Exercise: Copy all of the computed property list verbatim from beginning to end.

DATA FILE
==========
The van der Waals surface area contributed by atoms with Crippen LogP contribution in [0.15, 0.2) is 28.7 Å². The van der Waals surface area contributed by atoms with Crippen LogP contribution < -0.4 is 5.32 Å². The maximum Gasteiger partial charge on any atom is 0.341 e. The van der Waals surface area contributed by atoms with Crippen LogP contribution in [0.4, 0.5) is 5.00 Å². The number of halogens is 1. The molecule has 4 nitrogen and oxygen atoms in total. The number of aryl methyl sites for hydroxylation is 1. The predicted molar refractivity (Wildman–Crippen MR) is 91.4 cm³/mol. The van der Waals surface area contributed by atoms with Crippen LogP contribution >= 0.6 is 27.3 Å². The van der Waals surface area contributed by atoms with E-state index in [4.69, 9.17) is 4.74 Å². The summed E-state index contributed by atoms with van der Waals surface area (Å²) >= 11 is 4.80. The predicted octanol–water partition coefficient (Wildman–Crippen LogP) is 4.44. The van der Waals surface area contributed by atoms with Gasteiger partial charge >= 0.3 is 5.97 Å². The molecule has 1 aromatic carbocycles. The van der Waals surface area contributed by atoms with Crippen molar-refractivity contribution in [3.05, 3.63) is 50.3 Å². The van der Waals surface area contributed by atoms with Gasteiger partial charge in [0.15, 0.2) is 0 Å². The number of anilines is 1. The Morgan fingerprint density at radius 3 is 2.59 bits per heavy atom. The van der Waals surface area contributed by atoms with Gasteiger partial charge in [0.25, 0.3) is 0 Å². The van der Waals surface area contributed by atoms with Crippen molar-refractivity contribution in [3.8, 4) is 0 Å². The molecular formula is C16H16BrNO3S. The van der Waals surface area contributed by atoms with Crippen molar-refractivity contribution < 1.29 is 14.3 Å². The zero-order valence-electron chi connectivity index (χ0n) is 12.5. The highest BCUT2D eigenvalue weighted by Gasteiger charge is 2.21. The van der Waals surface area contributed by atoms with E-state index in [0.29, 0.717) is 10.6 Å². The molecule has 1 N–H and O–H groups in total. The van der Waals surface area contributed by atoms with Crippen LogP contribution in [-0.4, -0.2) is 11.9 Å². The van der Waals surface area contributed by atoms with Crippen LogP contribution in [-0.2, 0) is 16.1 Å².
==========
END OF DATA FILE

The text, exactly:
The van der Waals surface area contributed by atoms with Crippen LogP contribution in [0.15, 0.2) is 28.7 Å². The van der Waals surface area contributed by atoms with Crippen LogP contribution < -0.4 is 5.32 Å². The maximum Gasteiger partial charge on any atom is 0.341 e. The van der Waals surface area contributed by atoms with Crippen LogP contribution in [0.4, 0.5) is 5.00 Å². The number of halogens is 1. The molecule has 4 nitrogen and oxygen atoms in total. The number of aryl methyl sites for hydroxylation is 1. The predicted molar refractivity (Wildman–Crippen MR) is 91.4 cm³/mol. The van der Waals surface area contributed by atoms with Crippen LogP contribution >= 0.6 is 27.3 Å². The van der Waals surface area contributed by atoms with E-state index in [4.69, 9.17) is 4.74 Å². The summed E-state index contributed by atoms with van der Waals surface area (Å²) >= 11 is 4.80. The predicted octanol–water partition coefficient (Wildman–Crippen LogP) is 4.44. The van der Waals surface area contributed by atoms with Gasteiger partial charge >= 0.3 is 5.97 Å². The molecule has 1 aromatic carbocycles. The van der Waals surface area contributed by atoms with Crippen molar-refractivity contribution in [3.05, 3.63) is 50.3 Å². The van der Waals surface area contributed by atoms with Gasteiger partial charge in [0.15, 0.2) is 0 Å². The number of anilines is 1. The Morgan fingerprint density at radius 3 is 2.59 bits per heavy atom. The van der Waals surface area contributed by atoms with Gasteiger partial charge in [0.25, 0.3) is 0 Å². The van der Waals surface area contributed by atoms with Crippen molar-refractivity contribution in [3.8, 4) is 0 Å². The molecular formula is C16H16BrNO3S. The van der Waals surface area contributed by atoms with Crippen molar-refractivity contribution < 1.29 is 14.3 Å². The zero-order valence-electron chi connectivity index (χ0n) is 12.5. The highest BCUT2D eigenvalue weighted by Gasteiger charge is 2.21. The van der Waals surface area contributed by atoms with E-state index in [0.29, 0.717) is 10.6 Å². The molecule has 1 N–H and O–H groups in total. The van der Waals surface area contributed by atoms with Crippen LogP contribution in [-0.4, -0.2) is 11.9 Å². The van der Waals surface area contributed by atoms with Crippen LogP contribution in [-0.2, 0) is 16.1 Å².